Is anyone going to benefit from a Chinese slowdown?
After the Grexit, the Chindown. Another sexy term - copyright David Piling from the FT - to describe yet another scary prospect for the World economy: a prolonged economic slowdown in China.
That the biggest emerging market is experiencing weaker growth is hardly in doubt. Last week's inflation figures (at 3 per cent, compared to last year's 6.5 per cent) confirmed that demand is fading fast, with house sales continuously flagging, private sector retreating and government action still hesitant. What's more in question is how pronounced the slowdown will be, how long it will last, and, last but not least, how it will impact the global economy. Will the 'Chindown' be as bad as it sounds (literally) for the rest of the World?
In the wake of the financial crisis, as major Western economies have stalled, emerging markets have provided the world with an alternative source of growth. But China's investment-driven leap forward has been a major driving force behind their rise. The country has been buying commodities on an unprecedented scale: according to the IMF, China's consumption currently accounts for 20 per cent of non-renewable energy resources, 23 per cent of major agricultural crop, and 40 per cent of base metals. Exporters of the stuff have been cashing in on China's appetite, and financed their own consumption, investment, and growth with the proceeds of commodity trade.
A Chindown would call the end of the party. On top of reduced demand from China, commodity exporters will have to deal with lower prices for copper, iron ore, oil, and others. Along with the repatriation of foreign capital caused by Eurozone worries (EM currencies reached an all-time low yesterday), the vanishing Chinese cash will cast a crude light on the skewed growth models of some of the world's largest emerging economies - Brazil and its credit fuelled consumption boom; Russia's reliance on ever higher hydrocarbon prices. Other countries, such as Mongolia and Australia, are also highly exposed. Oil exporters will also be watching the Chinese story closely.
But not all of them need worry too much. The current slowdown has mainly been engineered by Chinese policymakers themselves, and may just be the first step towards a rebalancing of the country's economic model - less reliant on investment and driven by domestic consumption. China will probably not slow down that much, and, in the medium to long term, it will just shift its patterns of consumption towards different products. Not much of a relief for exporters of basic materials, as investment uses much more of these than domestic consumption (except maybe in the auto sector). But for energy exporters, that could change everything. With a fleet of autos still expanding, and hydrocarbon-hungry consumer industries also on the rise, demand for oil will probably continue to increase. Which could mean a brighter future for, say, Russia, Saudi Arabia and Venezuela, than Brazil, Peru or Chile.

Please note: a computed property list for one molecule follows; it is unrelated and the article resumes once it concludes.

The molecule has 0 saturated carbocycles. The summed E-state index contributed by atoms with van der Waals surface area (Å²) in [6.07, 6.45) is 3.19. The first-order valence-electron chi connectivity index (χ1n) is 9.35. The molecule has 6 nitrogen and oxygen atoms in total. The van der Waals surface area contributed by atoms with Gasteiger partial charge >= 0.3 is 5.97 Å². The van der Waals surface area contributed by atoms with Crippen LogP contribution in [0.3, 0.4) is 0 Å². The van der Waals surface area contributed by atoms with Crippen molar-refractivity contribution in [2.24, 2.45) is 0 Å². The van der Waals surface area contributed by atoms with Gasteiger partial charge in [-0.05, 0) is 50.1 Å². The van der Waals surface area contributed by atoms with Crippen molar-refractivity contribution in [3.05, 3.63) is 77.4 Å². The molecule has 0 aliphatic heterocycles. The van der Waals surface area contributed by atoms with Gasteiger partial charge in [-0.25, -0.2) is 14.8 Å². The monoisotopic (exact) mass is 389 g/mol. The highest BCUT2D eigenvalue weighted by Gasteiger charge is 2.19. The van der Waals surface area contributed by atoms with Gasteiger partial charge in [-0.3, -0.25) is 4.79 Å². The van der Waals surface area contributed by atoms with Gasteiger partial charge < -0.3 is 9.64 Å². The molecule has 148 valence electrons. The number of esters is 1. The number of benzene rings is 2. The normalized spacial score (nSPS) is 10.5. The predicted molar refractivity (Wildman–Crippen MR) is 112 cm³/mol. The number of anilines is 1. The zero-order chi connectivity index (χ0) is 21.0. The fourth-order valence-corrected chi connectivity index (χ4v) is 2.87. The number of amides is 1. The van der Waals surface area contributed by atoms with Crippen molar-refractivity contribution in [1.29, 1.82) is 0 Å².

The general investor gloom, which a Chindown helps generate, could also have interesting side effects. Brazil and others have long been complaining that strong appreciation of their currency have crippled non-energy sectors, by rendering them uncompetitive relative to their foreign peers. But yesterday EM currencies posted their biggest currency depreciation since at least 1998. That could soften the blow for large exporters, by allowing them to kick-start exports of other stuff. For energy exporters it could also mean more domestic currency in their coffers, as their sales are invoiced in dollars. Both effects are unlikely to offset slowing Chinese demand, or crashing commodity prices: currency depreciation means higher costs for everyone, and is also a symptom of slumping global demand - for commodities as for the rest. But still, they're worth mentioning. In some isolated cases, they could help the economy rebound faster, and may even foster a helpful rebalancing.
Some may even get luckier. As David Piling suggests, some emerging markets might directly benefit from the consequences of a Chinese slowdown. If the Chinese rebalancing really happens, household spending will be on the rise. Whilst 'hard' commodities will suffer, 'soft' commodities, such as wheat and soya beans, might actually do very well - propping up major exporters of agricultural crop. These include Argentina, but also Malaysia and Indonesia, who in recent years have ramped up production of palm oil. Big oil importers might also benefit from softening pressures on the energy markets.
So the picture is more nuanced than it seems. But still. The future of everyone might not rely so much on China as it does on a distinct part of the World - Europe. While the prospect of a Grexit seems to have receded for the immediate future, this week's climbing Spanish yields show us the eurozone is not yet out of the wood. More reasons for emerging markets to prepare for a tumultuous journey ahead - and keep their chin down.